It's that time of year. The borders are beginning to look tired and many of us are considering making a hasty retreat from the garden as the weather starts to look ominous. What to do with your perennial borders? Cut everything to the ground in a fit of OCD or take the more laid-back approach and leave it to the wildlife until you emerge in the Spring? The choice is yours, but here's a few points worth considering.
When designing your borders, pay a little attention to the closed season; with just a little thought, you could extend the aesthetic display of your border throughout the winter months, without the risk of it looking like no one has bothered to weed for a year.
Some plants simply have to be left. Penstemon, for instance, are tender enough that the risks of hacking them down in the Autumn and losing them to the colder, wetter months is too great. Early Spring frosts will damage tender new growth; leaving last year's growth ensures that the plants can be cut back when the risk of frost has passed, thus allowing the new growth to shoot from the base without risk of being damaged. The problem being, many such plants have very little aesthetic value.
The "leave it for the birds" approach is something that has gained popularity. There is indeed some merit behind the thinking, especially where heavy soils are concerned. Many plants look attractive when tinged by frost in the winter months. Indeed the life-span of the border can be greatly prolonged . The wildlife benefit from the seed-heads and the soil too from the lack of compaction that can be caused by trampling over the borders in the winter months. The trouble is, unlike through the growing season, the border can look messy and many of us can't stand that.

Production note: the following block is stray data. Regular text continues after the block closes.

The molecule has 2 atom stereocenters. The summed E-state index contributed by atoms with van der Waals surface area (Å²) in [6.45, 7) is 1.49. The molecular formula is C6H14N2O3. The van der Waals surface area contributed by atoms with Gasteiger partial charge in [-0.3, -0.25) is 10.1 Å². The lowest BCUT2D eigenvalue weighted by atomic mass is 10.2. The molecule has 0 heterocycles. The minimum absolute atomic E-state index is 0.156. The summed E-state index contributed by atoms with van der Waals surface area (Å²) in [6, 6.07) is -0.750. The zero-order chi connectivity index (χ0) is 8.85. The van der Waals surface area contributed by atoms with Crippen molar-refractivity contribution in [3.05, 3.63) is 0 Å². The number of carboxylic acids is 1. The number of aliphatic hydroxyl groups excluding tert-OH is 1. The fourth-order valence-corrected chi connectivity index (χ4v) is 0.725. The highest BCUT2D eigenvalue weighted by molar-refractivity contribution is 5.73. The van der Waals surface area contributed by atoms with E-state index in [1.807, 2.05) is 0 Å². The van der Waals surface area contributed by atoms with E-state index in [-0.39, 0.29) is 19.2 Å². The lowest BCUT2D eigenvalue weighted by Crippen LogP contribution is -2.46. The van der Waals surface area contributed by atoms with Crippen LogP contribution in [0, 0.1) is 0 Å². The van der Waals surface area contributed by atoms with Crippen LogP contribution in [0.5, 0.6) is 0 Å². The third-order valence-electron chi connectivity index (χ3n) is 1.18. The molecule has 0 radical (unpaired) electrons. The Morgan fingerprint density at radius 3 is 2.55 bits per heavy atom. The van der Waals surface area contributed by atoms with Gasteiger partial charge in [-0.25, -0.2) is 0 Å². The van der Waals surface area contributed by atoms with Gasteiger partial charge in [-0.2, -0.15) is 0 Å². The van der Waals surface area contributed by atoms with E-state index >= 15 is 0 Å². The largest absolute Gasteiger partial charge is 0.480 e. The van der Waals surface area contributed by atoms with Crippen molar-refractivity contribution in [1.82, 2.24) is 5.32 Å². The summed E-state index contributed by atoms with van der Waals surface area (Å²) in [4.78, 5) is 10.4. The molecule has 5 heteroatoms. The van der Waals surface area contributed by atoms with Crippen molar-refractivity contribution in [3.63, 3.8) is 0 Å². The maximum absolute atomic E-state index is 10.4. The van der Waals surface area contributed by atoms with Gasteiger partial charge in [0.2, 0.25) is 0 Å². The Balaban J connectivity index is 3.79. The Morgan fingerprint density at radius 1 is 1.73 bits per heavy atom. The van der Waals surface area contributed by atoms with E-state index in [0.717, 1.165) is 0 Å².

Picking and choosing what you leave is a technique that I favour. Neatly mulched borders quell the nagging OCD but a few cleverly chosen survivors from the previous season's growth can add some interest to the neat but sterile Winter border. Astilbe's and Sedum are two excellent plants to leave throughout the Winter months, as are many of the grasses. On frosty days the seed-heads look fabulous and give the garden a structural element that would otherwise be provided by evergreen shrubs and hedges.. such plants give your perennial border a near 365 day appeal.
In the picture groups of Sedum can be seen in Autumn. They retain their colour, will fade to brown and capture the most on colder days. The Yucca also adds to the drama. Much of the border will be cut down and mulched which will further highlight the plants that have been chosen to stay the course.